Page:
Updates on PHP performance increase

While waiting for PHP 7.4 production release and its strong type new feature, I was wondering how the performance increased. A while ago I wrote a small stress test which is not the most reliable in all cases, it just points out some major changes that started occurring in PHP 7.

Since that test, PHP 7.3 was released and now there is a release candidate for 7.4. While the memory usage is the same for my test case since 7.0, the execution time looks better with every new version.

#!/usr/bin/env bash

test=$(cat << 'eot'
$time = microtime(true);

$array = [];
for ($i = 0; $i < 10000; $i++) {
    if (!array_key_exists($i, $array)) {
        $array[$i] = [];
    }

    for ($j = 0; $j < 1000; $j++) {
        if (!array_key_exists($j, $array[$i])) {
            $array[$i][$j] = true;
        }
    }
}

echo sprintf(
    "Execution time: %f seconds\nMemory usage: %f MB\n\n",
    microtime(true) - $time,
    memory_get_usage(true) / 1042 / 1042
);
eot
)

versions=( 5.6 7.0 7.1 7.2 7.3 7.4-rc )

for v in "${versions[@]}"
do
    cmd="docker run --rm -ti php:${v}-cli-alpine php -d memory_limit=2048M -r '$test'"
    sh -c "echo ${v} && ${cmd}"
done

Results (ignore the absolute values, just watch the differences):

5.6
Execution time: 4.573347 seconds
Memory usage: 1332.009947 MB

7.0
Execution time: 1.464059 seconds
Memory usage: 347.669807 MB

7.1
Execution time: 1.315205 seconds
Memory usage: 347.669807 MB

7.2
Execution time: 0.653521 seconds
Memory usage: 347.669807 MB

7.3
Execution time: 0.614016 seconds
Memory usage: 347.669807 MB

7.4-rc
Execution time: 0.528052 seconds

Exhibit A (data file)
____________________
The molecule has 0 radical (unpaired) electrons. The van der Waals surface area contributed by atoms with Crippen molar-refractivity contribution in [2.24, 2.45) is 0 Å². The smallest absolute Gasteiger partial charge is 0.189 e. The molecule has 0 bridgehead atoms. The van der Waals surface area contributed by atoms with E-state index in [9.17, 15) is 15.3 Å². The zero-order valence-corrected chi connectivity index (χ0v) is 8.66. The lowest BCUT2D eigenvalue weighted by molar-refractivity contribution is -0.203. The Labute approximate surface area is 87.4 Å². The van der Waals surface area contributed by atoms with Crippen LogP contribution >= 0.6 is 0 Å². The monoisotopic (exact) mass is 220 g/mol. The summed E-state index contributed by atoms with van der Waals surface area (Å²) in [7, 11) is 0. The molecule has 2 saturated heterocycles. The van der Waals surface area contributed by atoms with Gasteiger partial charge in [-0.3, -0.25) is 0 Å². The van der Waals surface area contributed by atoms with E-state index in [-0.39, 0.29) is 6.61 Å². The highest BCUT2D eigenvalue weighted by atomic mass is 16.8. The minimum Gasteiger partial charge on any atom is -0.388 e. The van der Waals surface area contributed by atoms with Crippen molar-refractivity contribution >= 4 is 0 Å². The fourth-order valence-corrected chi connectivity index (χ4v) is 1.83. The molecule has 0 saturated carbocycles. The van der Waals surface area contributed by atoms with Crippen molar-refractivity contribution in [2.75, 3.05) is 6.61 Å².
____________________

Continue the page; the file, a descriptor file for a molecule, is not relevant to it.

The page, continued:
Memory usage: 347.669807 MB

Match sorted and unsorted integers

I was wondering if there’s a performance difference between matching the integers from two slices, once if the numbers are sorted and once if they’re not. I didn’t stress the hell out of the situation, I went up to 10k numbers.

For small sets, of course, the difference is not worth mentioning. For large slices, if you really, really focus on performance, you could be better with sorted values, if the values are already sorted; if you sort them each time, the loss will be there.

var a = []int{ ... }
var b = []int{ ... }

func IterateNotSorted() int {
   count := 0
   for _, i := range a {
      for _, j := range b {
         if i == j {
            count++
            break
         }
      }
   }

   return count
}

var c = []int{ ... }
var d = []int{ ... }

func IterateSorted() int {
   count := 0
   for _, i := range c {
      for _, j := range d {
         if i == j {
            count++
            break
         }
      }
   }

   return count
}

Fill in the slices with some numbers and test it yourself.

func BenchmarkIterateNotSorted(b *testing.B) {
   for n := 0; n < b.N; n++ {
      IterateNotSorted()
   }
}

func BenchmarkIterateSorted(b *testing.B) {
   for n := 0; n < b.N; n++ {
      IterateSorted()
   }
}

 

PHP performance increase from 5.6 to 7.2

I remember when PHP 7 was released. The first thing I did was a simple performance test. I don’t remember the script exactly, but it was similar to this:

<?php

$time = microtime(true);

$array = [];
for ($i = 0; $i < 10000; $i++) {
    if (!array_key_exists($i, $array)) {
        $array[$i] = [];
    }
    
    for ($j = 0; $j < 1000; $j++) {
        if (!array_key_exists($j, $array[$i])) {
            $array[$i][$j] = true;
        }
    }
}

echo sprintf(
    "Execution time: %f seconds\nMemory usage: %f MB\n\n",
    microtime(true) - $time,
    memory_get_usage(true) / 1042 / 1042
);

The results made me really happy. Continue reading PHP performance increase from 5.6 to 7.2